Practice Conversations With Maggie: Supervision in Child Protection and Juvenile Justice Field Services

Publication Date: 
Saturday, September 15, 2012 - 8:00am

Effective leadership places our organization in a better position to achieve positive outcomes for the children, youth, and families we serve. Our work is complex and we need to take opportunities to reflect on our own practice, to learn new or different ways of doing things, and to maximize the sharing of skills and experience so that we see our individual and collective practice strengthening over time.

Supervisors are coaches, mentors, and evaluators responsible for the quality of services children and families receive. The tone and expectations they set are so important. This means that supervisors have a powerful influence on families and our agency’s ability to be successful.

Having been a supervisor in the field for over 10 years I know first hand the challenges and opportunities of being in that role. I also know how easy it can be to forget the impact or influence a supervisor has or should have. An effective supervisor needs to be a leader with vision and a manager with purpose. It is not always easy to balance those two roles but balance them we must.

The truth is a supervisor is often caught in the middle of conflicting expectations from families and the community, staff, upper management, and peers. While constantly fighting fires a supervisor also manages and responds to office politics or cultures. I am sure there are days that supervisors become discouraged, wondering what, if anything, they can truly influence.

Being a good supervisor is a difficult journey but I believe it is one worth taking. However, that is only if you want to be an effective supervisor, and not one, that just gets by.  That, in the end, only does a disservice to you, your staff and the families we serve.

Supervisors are uniquely positioned to respond to employee needs, problems, and satisfaction. They can be most effective in developing job training, staff attitudes and identifying practice standards. Adopting Supervisory Standards was one way to broadcast and influence the kind of supervisors we want to be. The following  supervisory functions reflect areas where a supervsior can and should impact their office and how their staff view themselves and their work.

Running effective staff meetings:  Designing meetings that balance collective learning and office culture; leading reflective conversation while identifying best practices; and engaging staff in program development. Staff meetings can be a great communication opportunity for all.

Maintain individual supervision meetings: Using a one-on-one meeting to support self-evaluation of strengths and weaknesses is critical for staff to know what they do well and what they need to work on. A supervisor can and should play the multiple roles of teacher, administrator, counselor and mentor.

Using staff evaluations as a means of reflection, teaching, and continuous improvement: Every one deserves to know how they are doing. The use of staff evaluations to support staff development and continuous improvement is key to our overall success. Annual evaluations should be a cumulative review of the individual supervisions where challenges and successes have been discussed all along.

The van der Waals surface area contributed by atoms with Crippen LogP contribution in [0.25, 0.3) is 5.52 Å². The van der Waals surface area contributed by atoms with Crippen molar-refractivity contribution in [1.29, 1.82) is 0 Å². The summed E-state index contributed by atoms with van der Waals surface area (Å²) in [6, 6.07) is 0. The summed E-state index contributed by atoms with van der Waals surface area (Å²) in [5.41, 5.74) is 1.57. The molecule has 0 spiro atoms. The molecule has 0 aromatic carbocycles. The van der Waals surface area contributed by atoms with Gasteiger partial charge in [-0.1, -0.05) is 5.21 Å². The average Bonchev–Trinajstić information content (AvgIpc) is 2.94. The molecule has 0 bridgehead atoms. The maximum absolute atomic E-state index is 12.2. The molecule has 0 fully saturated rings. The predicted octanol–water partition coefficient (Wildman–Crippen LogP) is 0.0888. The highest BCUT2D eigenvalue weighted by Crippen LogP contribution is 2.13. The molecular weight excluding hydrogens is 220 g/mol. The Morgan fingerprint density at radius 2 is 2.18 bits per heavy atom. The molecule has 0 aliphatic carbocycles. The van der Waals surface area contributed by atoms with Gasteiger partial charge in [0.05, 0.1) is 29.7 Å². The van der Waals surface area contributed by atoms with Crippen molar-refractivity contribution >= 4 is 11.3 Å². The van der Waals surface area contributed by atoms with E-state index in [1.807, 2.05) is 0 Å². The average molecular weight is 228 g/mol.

Conducting in-house trainings:  Supervisors should be a great training resource using staff meetings and other opportunities to focus on our staff’s practice needs and professional development.

I have often read that managers are people who do things right and leaders are people who do the right thing. It would then go without saying that effective supervisors are people who do things right and who do the right thing.

This article reflected on those traits and tactics necessary for supervisors to be the real leaders and managers of their offices and to reflect the professionalism of our organization. In this rapidly changing world it can be a major challenge to present new initiatives and practices to staff without being frustrated or even cynical. The truth is a supervisor must be authentic and yet, set a tone of cooperation and support for these changes.

Supervisors cannot be unsure of their role. Vacillating between being a worker and being a supervisor is not an option. We should not be struggling with wanting to be “liked” or wanting to lead. Being a supervisor means you have chosen to lead and sometimes that means you have to do the unpopular, in an effort to assure improved practices or larger systemic changes. There is a common misconception that being a good supervisor means being a popluar one. A truly good supervisor is a leader who can balance their relationships with staff that can be supportive, yet objective and consistent regarding expectations. A supervisor should never forget that they are a role model and reflect the leadership of our organization. All eyes are on them and if they lose sight of the right thing to do, so will their staff. You cannot command, compel, or coerce good performance. You must model it.

Newsletter Edition: 
Maggie Bishop, Director, The Division for Children, Youth, and Families